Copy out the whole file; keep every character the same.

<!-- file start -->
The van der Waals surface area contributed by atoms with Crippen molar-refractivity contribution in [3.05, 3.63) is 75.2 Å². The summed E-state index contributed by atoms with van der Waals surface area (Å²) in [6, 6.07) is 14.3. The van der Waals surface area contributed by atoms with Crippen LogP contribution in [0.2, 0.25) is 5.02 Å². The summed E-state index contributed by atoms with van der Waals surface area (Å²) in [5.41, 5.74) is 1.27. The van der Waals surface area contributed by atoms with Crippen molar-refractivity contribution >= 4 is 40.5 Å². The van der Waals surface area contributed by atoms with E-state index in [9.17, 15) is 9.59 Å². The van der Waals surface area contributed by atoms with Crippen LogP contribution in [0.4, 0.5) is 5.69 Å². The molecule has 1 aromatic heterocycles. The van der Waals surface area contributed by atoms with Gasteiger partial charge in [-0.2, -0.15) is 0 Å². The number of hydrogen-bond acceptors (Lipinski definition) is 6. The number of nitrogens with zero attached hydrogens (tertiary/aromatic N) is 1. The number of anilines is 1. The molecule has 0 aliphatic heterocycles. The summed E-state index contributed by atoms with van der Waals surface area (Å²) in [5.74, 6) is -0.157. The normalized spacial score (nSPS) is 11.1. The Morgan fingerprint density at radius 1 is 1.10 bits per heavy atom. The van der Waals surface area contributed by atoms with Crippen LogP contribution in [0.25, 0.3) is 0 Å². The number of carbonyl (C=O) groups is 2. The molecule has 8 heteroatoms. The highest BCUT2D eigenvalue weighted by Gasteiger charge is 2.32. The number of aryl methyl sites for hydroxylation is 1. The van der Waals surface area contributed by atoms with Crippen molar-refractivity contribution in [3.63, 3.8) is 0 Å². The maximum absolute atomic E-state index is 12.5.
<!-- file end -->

The van der Waals surface area contributed by atoms with Crippen molar-refractivity contribution in [3.05, 3.63) is 75.2 Å². The summed E-state index contributed by atoms with van der Waals surface area (Å²) in [6, 6.07) is 14.3. The van der Waals surface area contributed by atoms with Crippen LogP contribution in [0.2, 0.25) is 5.02 Å². The summed E-state index contributed by atoms with van der Waals surface area (Å²) in [5.41, 5.74) is 1.27. The van der Waals surface area contributed by atoms with Crippen molar-refractivity contribution >= 4 is 40.5 Å². The van der Waals surface area contributed by atoms with E-state index in [9.17, 15) is 9.59 Å². The van der Waals surface area contributed by atoms with Crippen LogP contribution in [0.4, 0.5) is 5.69 Å². The molecule has 1 aromatic heterocycles. The van der Waals surface area contributed by atoms with Gasteiger partial charge in [-0.2, -0.15) is 0 Å². The number of hydrogen-bond acceptors (Lipinski definition) is 6. The number of nitrogens with zero attached hydrogens (tertiary/aromatic N) is 1. The number of anilines is 1. The molecule has 0 aliphatic heterocycles. The summed E-state index contributed by atoms with van der Waals surface area (Å²) in [5.74, 6) is -0.157. The normalized spacial score (nSPS) is 11.1. The Morgan fingerprint density at radius 1 is 1.10 bits per heavy atom. The van der Waals surface area contributed by atoms with Crippen LogP contribution in [0.25, 0.3) is 0 Å². The number of carbonyl (C=O) groups is 2. The molecule has 8 heteroatoms. The highest BCUT2D eigenvalue weighted by Gasteiger charge is 2.32. The number of aryl methyl sites for hydroxylation is 1. The van der Waals surface area contributed by atoms with Crippen molar-refractivity contribution in [3.63, 3.8) is 0 Å². The maximum absolute atomic E-state index is 12.5.